Green Bay Packers wide receiver Randall Cobb used his rookie season to show that he isn't just a returner or trick-play guy. His ability to impact football games came in multiple ways in 2011 and the ways the Packers use him in 2012 could be countless.
With a plethora of talent at the wide receiver position, Cobb's speed helps him stand out amongst the bunch, bringing something different to the table.
Cobb may not be a Greg Jennings or Jordy Nelson type of receiver this season with big yardage and touchdown numbers, but he will have plenty of opportunities to have a difference.
Cobb makes the Packers offense that much more dangerous and flexible.
The Packers haven't had a dangerous punt returner in quite some time. Cobb adds a dangerous dimension to the Packers' special teams.
Last year, Cobb burned the Minnesota Vikings on an 80-yard touchdown return. Even if Cobb can't score multiple touchdowns, the yards he gets on returns make the field that much shorter for the already dangerous Packers offense.
In OTAs and past years, the Packers have used Tramon Williams, Jordy Nelson and even Charles Woodson as returners. Having a reliable returner in Cobb allows the Packers to protect the health of those players.
Another area where the Packers have lacked a specific go-to player, kickoff returner, will be filled by Randall Cobb. With less chance of returns with the new kickoff rule, there isn't as much danger in putting Cobb back at the kick return spot in 2012.
Cobb got his rookie season off to a hot start during the first week of the season with a huge 108-yard kickoff return for a touchdown. With his speed, Cobb could certainly do better next season than his one score from a kickoff return in 2012.
The Packers were rumored to have been working on implementing the Wildcat formation with Cobb taking the snap. During the 2011 season, the Packers ran the Wildcat very limitedly, but did have Cobb take a snap as quarterback and attempt a pass. He threw incomplete.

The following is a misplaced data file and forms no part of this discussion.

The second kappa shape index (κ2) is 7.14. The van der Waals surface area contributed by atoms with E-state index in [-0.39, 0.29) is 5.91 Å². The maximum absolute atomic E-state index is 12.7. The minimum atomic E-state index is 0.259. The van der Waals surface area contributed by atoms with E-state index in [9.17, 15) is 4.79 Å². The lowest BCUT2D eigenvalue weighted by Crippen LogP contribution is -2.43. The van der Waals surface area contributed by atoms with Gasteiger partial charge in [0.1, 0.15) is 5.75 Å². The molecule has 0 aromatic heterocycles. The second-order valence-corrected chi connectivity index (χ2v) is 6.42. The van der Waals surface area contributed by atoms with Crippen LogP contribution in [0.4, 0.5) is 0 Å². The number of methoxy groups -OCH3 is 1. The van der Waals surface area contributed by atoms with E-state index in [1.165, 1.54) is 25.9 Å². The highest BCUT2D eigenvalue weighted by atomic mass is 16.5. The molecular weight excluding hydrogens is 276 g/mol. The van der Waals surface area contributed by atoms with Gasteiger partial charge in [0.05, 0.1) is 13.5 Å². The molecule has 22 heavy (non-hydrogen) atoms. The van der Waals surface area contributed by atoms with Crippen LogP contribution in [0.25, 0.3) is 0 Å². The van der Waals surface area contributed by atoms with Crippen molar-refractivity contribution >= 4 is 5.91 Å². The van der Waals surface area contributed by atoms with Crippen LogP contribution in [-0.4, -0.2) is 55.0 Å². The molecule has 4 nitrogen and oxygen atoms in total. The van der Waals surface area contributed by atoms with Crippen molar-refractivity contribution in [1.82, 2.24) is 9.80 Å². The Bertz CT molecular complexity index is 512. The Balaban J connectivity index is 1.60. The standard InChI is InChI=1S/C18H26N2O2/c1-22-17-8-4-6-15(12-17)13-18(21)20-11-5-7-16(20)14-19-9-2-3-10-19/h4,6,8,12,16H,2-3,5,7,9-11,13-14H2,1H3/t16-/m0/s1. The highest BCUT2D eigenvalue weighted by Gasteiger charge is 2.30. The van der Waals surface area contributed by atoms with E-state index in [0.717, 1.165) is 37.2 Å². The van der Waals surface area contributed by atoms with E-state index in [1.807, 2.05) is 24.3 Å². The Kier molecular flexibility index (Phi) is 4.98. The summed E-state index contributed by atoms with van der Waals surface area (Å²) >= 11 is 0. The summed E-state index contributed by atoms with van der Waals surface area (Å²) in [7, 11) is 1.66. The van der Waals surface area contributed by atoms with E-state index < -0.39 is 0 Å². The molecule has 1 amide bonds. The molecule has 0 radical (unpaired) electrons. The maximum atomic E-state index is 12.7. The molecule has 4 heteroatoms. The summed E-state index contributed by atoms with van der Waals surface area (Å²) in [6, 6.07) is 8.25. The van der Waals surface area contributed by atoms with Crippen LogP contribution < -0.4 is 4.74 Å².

One of the reasons why the Packers may have avoided the Wildcat was that Cobb was trying to learn the offense at a quick pace after the the lockout.
Many have questioned why the Packers would use the Wildcat and take the the ball out of the Aaron Rodgers hands. The truth of the matter is that the Packers offense is predictable. Unstoppable, but predictable. Using Cobb in the Wildcat would add a little unpredictability.
Cobb is undeniably fast. The Packers can take advantage of his speed by directly handing him the ball. With a weak running game, this is a way to give the defense a different look and force them to adapt to a non-passing look.
In the past, Donald Driver has had success running reverses because his speediness allows him to get to the edge quickly. Cobb perfectly fits the mold of a receiver ideal for running reverses. Any way to get Cobb in space should be effective.
Randall Cobb did exceptionally well in the passing game for a rookie. As the Packers' sixth wide receiver for most the season, Cobb still managed to catch 25 passes for 375 yards and a touchdown. The rare quickness that Cobb brings to the table made it hard for the coaching staff to keep him off the field.
The most effective way to use Cobb in the passing game is to get him the ball quickly. Cobb should be working mostly in the slot, running slants or quick crossing patterns.
If on the outside, Cobb should be given quick outs and wide receiver screens, these routes will get the ball to Cobb and give him an opportunity to use his speed in space.